The Highlights of Daniel Craig’s Career So Far

The Highlights of Daniel Craig’s Career So Far

A Unique Acting Talent

The end of an era is coming. On 3 April 2020 the 25th James Bond film will land in cinemas, marking the final outing of Daniel Craig as 007. While it’s fair to say that his four Bond films to date – Casino Royale, A Quantum of Solace, Skyfall and Spectre – haven’t been universally adored, Craig’s tenure has certainly reimagined the character for a modern era. The whimsy of the Brosnan era has been banished and in its place, Craig brought a tough, brooding and bruised super spy to audiences that expect more than a dash of charm and a steady stream of quips from their action heroes.

So, with just a little time left with Craig behind the gun, let’s take this moment to take a look back at Daniel Craig’s best moments, not just as Bond but across the length of his career…

Casino Royale

Casino Royale was great for all sorts of reasons. It introduced Craig as Bond, recasting the hero as a tough, thuggish but charismatic hard man with a lot less of the polish than we’d seen in the previous incarnations. There was more than a hint of the Bourne franchise in this revamped offering, but it was a fitting tone for a post-911 world. The early scene where Bond earns his license to kill by assassinating MI6 section chief Dryden in a toilet is, frankly, punishing.

It’s got to be the poker scene that really stands out as Craig’s all time greatest moment as Bond, though. For all his relative lack of poise compared to previous Bond, in this game there’s no doubt at all that Bond is as smooth as ever. At the start of the game he gains the upper hand by learning the villainous Le Chiffre’s tell. There’s a brief break for an attempt on Le Chiffre’s life by another player and a quick murder by Bond, before the game resumes and Bond proceeds to lose his stake after Le Chiffre is tipped off to the tell. Vesper (Eva Green) refuses to fund his reentry into the game but in a twist, he’s bankrolled by Felix Leiter, secretly a CIA agent, in return for being able to take Le Chiffre into American custody.

There’s a brief break for Bond to be poisoned, nearly die, be saved by Vesper and then return to the game in time to beat Le Chiffre’s poker hand with a straight flush. It’s truly gripping stuff, as exciting as any car chase or gun fight, we’ve ever seen in Bond, and a masterpiece of dramatic storytelling.

Our Friends in the North

We’ll start at the beginning. Craig had roles in films and TV including The Power of One, Heartbeat, Drop the Dead Donkey, Sharpe’s Eagle and (the terrible) A Kid in King Arthur’s Court in the early 90s, but it’s pretty clear in hindsight that his breakout role was as George ‘Geordie’ Peacock in Our Friends in the North for the BBC. Written by Peter Flannery and also starring the likes of Christopher Eccleston, Mark Strong and Gina McKee, the serial followed the Newcastle-based friends across a 31 year period spanning 1964 to 1995.

The show was considered by many critics to be one of the finest pieces of drama produced by the BBC in the 1990s and was praised for its very human portrayal of the events sweeping Britain across the period. This was, in many ways, the crucible in which the career of Daniel Craig was forged.

Logan Lucky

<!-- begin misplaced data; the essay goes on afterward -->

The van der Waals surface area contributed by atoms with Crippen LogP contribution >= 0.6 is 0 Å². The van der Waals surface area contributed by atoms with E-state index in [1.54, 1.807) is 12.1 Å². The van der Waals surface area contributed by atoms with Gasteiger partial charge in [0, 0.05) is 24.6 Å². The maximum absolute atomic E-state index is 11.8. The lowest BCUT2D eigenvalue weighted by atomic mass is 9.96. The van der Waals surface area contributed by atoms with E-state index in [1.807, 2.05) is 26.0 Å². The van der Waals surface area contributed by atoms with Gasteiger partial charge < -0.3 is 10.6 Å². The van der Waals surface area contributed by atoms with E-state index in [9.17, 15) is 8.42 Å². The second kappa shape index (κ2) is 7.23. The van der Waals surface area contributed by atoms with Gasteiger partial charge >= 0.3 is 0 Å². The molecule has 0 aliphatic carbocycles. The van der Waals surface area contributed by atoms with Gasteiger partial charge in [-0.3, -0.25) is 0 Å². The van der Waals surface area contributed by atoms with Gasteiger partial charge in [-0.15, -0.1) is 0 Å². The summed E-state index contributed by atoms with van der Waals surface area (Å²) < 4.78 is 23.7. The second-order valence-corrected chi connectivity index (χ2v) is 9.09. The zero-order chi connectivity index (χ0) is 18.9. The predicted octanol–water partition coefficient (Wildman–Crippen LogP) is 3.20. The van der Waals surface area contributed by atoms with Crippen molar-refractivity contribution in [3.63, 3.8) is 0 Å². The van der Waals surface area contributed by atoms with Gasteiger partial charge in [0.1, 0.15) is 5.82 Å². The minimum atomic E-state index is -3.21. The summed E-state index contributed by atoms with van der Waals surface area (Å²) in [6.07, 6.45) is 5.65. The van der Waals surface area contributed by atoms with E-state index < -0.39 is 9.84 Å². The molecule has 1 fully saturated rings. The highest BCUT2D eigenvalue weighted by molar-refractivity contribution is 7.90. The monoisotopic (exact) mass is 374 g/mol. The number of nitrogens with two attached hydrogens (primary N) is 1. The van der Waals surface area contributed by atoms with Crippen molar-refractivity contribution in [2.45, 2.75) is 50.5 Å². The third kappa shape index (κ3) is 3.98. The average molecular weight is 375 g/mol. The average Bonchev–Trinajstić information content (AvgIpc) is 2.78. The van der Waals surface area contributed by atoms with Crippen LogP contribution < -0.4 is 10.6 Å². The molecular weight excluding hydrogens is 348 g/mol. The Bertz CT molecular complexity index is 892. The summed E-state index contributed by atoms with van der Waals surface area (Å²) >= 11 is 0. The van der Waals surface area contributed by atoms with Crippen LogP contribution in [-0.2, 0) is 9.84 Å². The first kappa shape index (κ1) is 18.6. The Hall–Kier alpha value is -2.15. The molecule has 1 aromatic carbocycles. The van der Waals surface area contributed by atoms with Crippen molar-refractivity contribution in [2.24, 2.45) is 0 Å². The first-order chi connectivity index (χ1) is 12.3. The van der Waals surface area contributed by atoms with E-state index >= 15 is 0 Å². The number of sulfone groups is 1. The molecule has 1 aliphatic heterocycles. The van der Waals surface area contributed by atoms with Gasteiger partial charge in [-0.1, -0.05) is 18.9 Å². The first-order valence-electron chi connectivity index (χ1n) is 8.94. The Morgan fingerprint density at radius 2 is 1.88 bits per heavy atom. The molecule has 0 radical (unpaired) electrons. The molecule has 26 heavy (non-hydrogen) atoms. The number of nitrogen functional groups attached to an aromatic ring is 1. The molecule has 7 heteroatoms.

If you’re looking for a smart choice of role by a big-name actor, look no further than Craig’s portrayal of Joe Bang in Steven Soderbergh’s Logan Lucky. It came out in 2017, when the actor had already been playing the moody Bond for 12 years and brought a much lighter (and funnier) Craig to the screen. In the film he plays safecracker Joe Bang enlisted in a heist to cause an explosion. It wasn’t exactly a box office smash hit, but it was certainly well-liked by critics, picking up 91 per cent for its high-octane fun that’s smart without being too full of its own importance.

The Girl with the Dragon Tattoo

In this 2011 adaptation of the (phenomenally successful) novel of the same name directed by David Fincher, Daniel Craig played journalist Mikael Blomkvist to team up with Rooney Mara as Lisbeth Salander to solve the mystery of a woman who disappeared 40 years earlier.

It picked up praise for its brutal, austere, but ultimately captivating atmosphere and momentum while Craig got to put another brooding lead role under his belt, getting nods for his chemistry with Mara. It’s not as iconic a role as Bond, but it’s about as close as you’re going to get.


Not quite Craig’s single best moment as Bond, but certainly the best overall film since the reboot starring Craig. There was something grimly amusing about a then 44-year-old Craig playing a supposedly over the hill Bond when he was 14 years younger than Roger Moore was in A View to a Kill, but aside from that it was good fun watching the actor playing a down at heel Bond take a swing back towards some of the franchise’s earlier touchstones. The scene in Scotland in which (SPOILER WARNING, BY THE WAY) Judi Dench’s M dies is perhaps the most moving we’ve ever seen in a Bond film, too.

Cowboys and Aliens

Dreadfully named, critically unloved and financially a bit of a flop, Cowboys and Aliens is, nonetheless, better than its reputation suggests – particularly from the point of view of a viewer with an eye on Daniel Craig. It’s a lot of fun watching Craig and Harrison Ford bounce off each other on screen. Craig is excellent as an amnesiac ‘Man With No Name’ type burdened with a piece of alien tech stuck to his wrist, and overall it’s a fun genre mash-up that definitely has its flaws but perhaps deserves another bite of the apple.

Leave a Reply

This site uses Akismet to reduce spam. Learn how your comment data is processed.

%d bloggers like this: